Occlusion was considered when the capacity to blood withdrawal was compromised and the ability to flush fluids is lost. Partial occlusion (inability to aspirate blood but ability to infuse through the catheter) and complete occlusion (inability to aspirate blood and infuse through the catheter) were reported. Catheter-related occlusion was calculated considering the occlusion events per 1000 CVC-days [2,9]

Technical department information

The department consisted of 20 beds distributed among eight double and four single rooms, all equipped with positive pressure ventilation and HEPPA filters. The insertion of CVCs is performed by medical staff in an operating room [7] located in the department, and daily management of CVCs is performed by nursing staff. During the study period, no other relevant departmental changes were implemented, including CVC insertion, CVC management procedures, indication for BC, and BC assessment.

Blood cultures collection and empirical antibiotic use policy

BC collected by control indication and non-department and hospital acquired infections were not included in the study [12]. For every episode with an indication for BCs, samples were collected first from a peripheral vein followed by the CVC line with no more than five minutes between samples to reduce DTP results bias [12-15]. BC collection was performed by one nurse. BC samples were collected with a minimum of 5mlof blood, when possible, in BACTED PLUS Aerobic/F® vials and analyzed by the microbiology department. In an attempt to reduce false positive BC results due to positive needleless connector and negative hub contamination, needleless connectors were removed before collecting BC samples. Large spectrum antibiotherapy was started as per the 2009 Infectious Diseases Society of America Guidelines for Intravascular Catheter-related Infection, recommended to treat gram-negative bacterial infections in patients undergoing neutropenia or septicemia special conditions [16].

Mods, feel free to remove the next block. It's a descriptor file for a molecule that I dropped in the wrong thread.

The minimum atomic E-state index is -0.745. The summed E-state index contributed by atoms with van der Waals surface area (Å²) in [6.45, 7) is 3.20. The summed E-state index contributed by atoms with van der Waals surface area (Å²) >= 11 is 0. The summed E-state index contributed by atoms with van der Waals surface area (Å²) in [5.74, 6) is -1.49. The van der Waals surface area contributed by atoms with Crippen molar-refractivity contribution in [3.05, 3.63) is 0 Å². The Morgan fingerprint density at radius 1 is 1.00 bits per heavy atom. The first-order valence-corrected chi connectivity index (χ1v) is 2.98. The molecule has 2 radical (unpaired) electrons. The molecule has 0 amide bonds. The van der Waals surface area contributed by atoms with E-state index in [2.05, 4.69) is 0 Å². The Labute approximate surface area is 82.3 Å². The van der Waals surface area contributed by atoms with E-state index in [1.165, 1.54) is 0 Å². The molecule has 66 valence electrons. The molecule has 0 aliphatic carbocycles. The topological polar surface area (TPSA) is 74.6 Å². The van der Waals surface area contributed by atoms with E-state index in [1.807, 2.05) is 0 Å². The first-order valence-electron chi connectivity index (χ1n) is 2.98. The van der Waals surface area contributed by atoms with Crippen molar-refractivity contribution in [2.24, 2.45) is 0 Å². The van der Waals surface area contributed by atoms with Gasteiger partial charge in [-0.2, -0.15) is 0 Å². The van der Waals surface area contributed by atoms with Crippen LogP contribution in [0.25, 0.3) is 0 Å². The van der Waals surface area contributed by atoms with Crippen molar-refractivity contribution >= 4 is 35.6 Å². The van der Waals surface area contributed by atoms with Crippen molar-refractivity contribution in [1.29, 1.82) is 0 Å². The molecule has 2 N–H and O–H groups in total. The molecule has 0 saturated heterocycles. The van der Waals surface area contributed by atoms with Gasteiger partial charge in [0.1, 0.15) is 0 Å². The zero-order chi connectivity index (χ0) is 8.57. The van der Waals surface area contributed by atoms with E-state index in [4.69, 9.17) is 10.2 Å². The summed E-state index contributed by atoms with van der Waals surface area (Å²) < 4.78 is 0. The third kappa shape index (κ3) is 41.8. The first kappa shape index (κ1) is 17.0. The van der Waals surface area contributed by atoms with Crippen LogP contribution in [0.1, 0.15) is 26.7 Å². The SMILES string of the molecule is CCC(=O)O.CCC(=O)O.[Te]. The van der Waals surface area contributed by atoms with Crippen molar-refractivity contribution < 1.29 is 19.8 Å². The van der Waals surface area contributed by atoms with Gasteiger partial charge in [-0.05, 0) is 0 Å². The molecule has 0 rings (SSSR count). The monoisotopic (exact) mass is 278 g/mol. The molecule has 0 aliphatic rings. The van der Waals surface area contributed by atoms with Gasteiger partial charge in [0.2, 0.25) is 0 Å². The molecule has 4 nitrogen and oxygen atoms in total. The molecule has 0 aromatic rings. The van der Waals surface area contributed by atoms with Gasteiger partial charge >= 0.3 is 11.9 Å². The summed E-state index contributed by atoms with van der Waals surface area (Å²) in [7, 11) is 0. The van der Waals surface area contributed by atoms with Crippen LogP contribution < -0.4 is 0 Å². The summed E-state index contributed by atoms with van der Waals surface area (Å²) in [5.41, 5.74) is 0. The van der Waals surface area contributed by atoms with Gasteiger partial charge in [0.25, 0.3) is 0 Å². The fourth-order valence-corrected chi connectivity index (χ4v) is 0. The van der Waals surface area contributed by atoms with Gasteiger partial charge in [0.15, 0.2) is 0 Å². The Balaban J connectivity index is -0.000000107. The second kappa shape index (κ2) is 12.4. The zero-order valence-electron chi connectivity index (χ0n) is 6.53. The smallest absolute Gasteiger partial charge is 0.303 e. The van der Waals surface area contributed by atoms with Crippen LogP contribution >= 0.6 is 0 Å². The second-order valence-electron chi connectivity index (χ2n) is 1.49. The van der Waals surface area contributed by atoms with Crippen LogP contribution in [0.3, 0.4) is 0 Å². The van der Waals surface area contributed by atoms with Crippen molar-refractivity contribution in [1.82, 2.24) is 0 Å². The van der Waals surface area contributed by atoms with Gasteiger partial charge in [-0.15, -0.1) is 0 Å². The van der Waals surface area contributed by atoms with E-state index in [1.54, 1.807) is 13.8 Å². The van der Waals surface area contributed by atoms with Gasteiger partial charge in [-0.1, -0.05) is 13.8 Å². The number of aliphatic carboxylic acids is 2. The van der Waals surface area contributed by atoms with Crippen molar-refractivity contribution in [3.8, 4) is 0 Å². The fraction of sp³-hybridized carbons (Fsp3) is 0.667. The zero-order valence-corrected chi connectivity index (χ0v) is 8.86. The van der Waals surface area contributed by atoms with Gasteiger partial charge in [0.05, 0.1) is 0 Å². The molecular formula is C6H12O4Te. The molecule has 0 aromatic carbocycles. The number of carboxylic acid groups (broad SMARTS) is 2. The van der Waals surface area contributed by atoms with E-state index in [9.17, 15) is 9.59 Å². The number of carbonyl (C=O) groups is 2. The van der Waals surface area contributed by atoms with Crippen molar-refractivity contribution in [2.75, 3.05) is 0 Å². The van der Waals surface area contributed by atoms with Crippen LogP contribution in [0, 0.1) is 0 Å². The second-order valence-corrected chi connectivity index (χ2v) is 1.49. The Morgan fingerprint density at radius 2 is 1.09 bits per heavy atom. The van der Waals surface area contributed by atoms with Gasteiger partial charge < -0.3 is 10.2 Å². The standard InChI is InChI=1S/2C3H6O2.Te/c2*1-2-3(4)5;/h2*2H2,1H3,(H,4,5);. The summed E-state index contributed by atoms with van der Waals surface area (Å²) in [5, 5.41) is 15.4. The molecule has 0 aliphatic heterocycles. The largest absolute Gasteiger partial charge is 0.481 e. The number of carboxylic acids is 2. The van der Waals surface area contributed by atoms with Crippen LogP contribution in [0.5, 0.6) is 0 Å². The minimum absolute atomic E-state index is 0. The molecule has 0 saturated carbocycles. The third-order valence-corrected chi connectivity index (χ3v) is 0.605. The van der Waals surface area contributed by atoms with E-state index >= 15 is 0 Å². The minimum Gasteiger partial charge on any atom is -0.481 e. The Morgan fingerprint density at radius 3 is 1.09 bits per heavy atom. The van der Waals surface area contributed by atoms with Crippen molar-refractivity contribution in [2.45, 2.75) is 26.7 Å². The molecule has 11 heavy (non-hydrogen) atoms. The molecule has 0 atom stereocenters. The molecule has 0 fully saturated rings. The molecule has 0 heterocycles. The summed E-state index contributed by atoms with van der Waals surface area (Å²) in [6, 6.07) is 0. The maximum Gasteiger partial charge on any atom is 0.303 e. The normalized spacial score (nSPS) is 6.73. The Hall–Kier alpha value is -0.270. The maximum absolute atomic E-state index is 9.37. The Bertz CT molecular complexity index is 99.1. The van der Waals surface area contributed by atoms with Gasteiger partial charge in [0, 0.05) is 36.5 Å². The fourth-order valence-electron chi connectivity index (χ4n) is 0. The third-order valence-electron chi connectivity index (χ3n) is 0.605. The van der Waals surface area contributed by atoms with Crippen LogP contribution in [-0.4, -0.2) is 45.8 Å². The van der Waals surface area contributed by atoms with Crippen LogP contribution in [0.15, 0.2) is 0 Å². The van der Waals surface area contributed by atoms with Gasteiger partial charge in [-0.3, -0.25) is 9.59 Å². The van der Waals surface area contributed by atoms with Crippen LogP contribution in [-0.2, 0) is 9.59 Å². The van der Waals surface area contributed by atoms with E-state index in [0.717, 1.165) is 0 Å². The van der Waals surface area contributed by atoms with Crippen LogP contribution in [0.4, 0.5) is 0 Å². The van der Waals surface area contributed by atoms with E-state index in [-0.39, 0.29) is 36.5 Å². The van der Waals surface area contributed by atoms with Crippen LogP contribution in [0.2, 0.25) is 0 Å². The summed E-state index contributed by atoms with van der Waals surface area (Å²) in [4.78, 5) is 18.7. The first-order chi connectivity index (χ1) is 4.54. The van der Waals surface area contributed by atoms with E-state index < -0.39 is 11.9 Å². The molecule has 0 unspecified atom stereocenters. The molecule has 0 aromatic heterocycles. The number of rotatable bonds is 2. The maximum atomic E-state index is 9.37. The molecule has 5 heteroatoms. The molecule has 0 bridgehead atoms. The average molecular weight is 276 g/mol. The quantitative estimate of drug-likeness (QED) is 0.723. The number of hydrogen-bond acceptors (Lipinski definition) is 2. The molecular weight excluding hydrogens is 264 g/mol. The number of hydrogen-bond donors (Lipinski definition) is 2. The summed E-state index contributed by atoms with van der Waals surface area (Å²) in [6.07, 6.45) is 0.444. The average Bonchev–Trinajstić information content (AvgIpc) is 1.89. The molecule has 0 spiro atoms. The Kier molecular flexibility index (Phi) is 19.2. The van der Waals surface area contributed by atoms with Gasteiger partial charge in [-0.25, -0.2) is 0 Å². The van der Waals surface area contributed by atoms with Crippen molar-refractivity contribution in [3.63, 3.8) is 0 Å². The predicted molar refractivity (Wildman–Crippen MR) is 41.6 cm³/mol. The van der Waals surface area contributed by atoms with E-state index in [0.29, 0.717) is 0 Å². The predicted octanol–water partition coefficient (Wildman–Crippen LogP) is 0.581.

Device management

The management of CVCs followed the CDC (2011) guideline recommendations [13]. Hickman catheters (Vygon®) without any antimicrobials were inserted in the subclavian vein. All catheters were double lumen (CH/F 7, lumen no.1=0.6, lumen no.2=1.0). No antibiotic prophylaxis was performed. Specific technical information of CVC management included the use of: chlorhexidine 2% in alcohol 70% solution for needleless connector disinfection, split septum needleless connector (Bionecteur, Vygon®) and sodium heparin 20 IU/ml (Fibrilin®) to CVC-lock.

Data analysis

Data analysis was conducted using IBM SPSS Statistics for Windows (SPSS Inc., Version 24.0) licensed by ICBAS-UP (Instituto de Ciências Biomédicas Abel Salazar-Universidade do Porto; Master Degree Oncology Program. A continuous variable was reported by median or mean (when appropriate) and range. Categorical variables were reported as frequency and percentages. Any association between two continuous quantitative variables was analyzed by Pearson´s test. Normality tests reported a sample without normal distribution, considering that hypothesis tests were analyzed by non-parametric test. A p value of =0.05 was determined to be significant.

Protection of personal data

The study was approved by the Ethics Committee (CES IPO: 137/2016) of the Portuguese Institute of Oncology (Porto) on 16 June, 2016. All data was treated in compliance with the Portuguese Law n° 67/98 of 26 October concerning the protection of personal data.


A total of 28 patients diagnosed with AL among 154 hospital admission episodes related by CLABSI/non-CLABSI [13(8.4%)/141(91.6%)] were reported (Table 1). Among this sample, median age of 49 years [range, 68 to 23] summarized in 21(75%) female and 7(25%) male patients were identified. No CLABSI risk were found considering diagnose [RR 0.976, 95% CI, 0.887-1.074], relapse [RR 2.267, 95% CI, 0.688-7.472], age [=50/>50 years, reference group] [RR 0.922, CI 95%, 0.325-2.618] and gender [RR 2.000, 95% CI, 0.663-6.034]. Reasons for hospital admission were induction [32(20.8%)], aplasia support [48(31.2%)], CT [70(45.4%)], and CT + aplasia [4(2.6%)].